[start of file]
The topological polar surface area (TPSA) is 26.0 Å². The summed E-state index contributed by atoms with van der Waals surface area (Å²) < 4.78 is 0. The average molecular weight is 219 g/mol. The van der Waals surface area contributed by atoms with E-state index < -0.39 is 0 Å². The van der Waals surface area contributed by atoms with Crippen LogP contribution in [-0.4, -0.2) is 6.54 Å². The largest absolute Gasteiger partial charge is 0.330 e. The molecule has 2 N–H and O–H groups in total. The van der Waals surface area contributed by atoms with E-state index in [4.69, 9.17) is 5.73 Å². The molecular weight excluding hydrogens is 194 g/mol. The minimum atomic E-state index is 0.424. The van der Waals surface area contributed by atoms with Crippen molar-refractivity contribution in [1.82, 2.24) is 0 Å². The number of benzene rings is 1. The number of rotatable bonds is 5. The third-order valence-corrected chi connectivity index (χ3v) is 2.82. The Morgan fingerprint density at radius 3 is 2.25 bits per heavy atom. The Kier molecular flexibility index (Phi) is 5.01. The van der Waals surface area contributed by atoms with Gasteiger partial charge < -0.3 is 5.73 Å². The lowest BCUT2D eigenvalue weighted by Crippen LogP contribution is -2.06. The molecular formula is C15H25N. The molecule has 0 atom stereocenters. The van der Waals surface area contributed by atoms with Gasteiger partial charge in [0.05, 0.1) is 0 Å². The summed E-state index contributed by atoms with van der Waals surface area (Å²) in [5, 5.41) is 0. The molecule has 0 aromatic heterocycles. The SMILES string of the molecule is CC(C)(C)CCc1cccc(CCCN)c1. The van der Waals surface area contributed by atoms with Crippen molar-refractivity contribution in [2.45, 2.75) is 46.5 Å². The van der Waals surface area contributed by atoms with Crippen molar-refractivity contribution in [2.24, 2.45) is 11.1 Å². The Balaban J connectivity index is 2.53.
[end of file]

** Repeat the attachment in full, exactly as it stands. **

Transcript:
The topological polar surface area (TPSA) is 26.0 Å². The summed E-state index contributed by atoms with van der Waals surface area (Å²) < 4.78 is 0. The average molecular weight is 219 g/mol. The van der Waals surface area contributed by atoms with E-state index < -0.39 is 0 Å². The van der Waals surface area contributed by atoms with Crippen LogP contribution in [-0.4, -0.2) is 6.54 Å². The largest absolute Gasteiger partial charge is 0.330 e. The molecule has 2 N–H and O–H groups in total. The van der Waals surface area contributed by atoms with E-state index in [4.69, 9.17) is 5.73 Å². The molecular weight excluding hydrogens is 194 g/mol. The minimum atomic E-state index is 0.424. The van der Waals surface area contributed by atoms with Crippen molar-refractivity contribution in [1.82, 2.24) is 0 Å². The number of benzene rings is 1. The number of rotatable bonds is 5. The third-order valence-corrected chi connectivity index (χ3v) is 2.82. The Morgan fingerprint density at radius 3 is 2.25 bits per heavy atom. The Kier molecular flexibility index (Phi) is 5.01. The van der Waals surface area contributed by atoms with Gasteiger partial charge < -0.3 is 5.73 Å². The lowest BCUT2D eigenvalue weighted by Crippen LogP contribution is -2.06. The molecular formula is C15H25N. The molecule has 0 atom stereocenters. The van der Waals surface area contributed by atoms with Gasteiger partial charge in [0.05, 0.1) is 0 Å². The summed E-state index contributed by atoms with van der Waals surface area (Å²) in [5, 5.41) is 0. The molecule has 0 aromatic heterocycles. The SMILES string of the molecule is CC(C)(C)CCc1cccc(CCCN)c1. The van der Waals surface area contributed by atoms with Crippen molar-refractivity contribution in [2.45, 2.75) is 46.5 Å². The van der Waals surface area contributed by atoms with Crippen molar-refractivity contribution in [2.24, 2.45) is 11.1 Å². The Balaban J connectivity index is 2.53.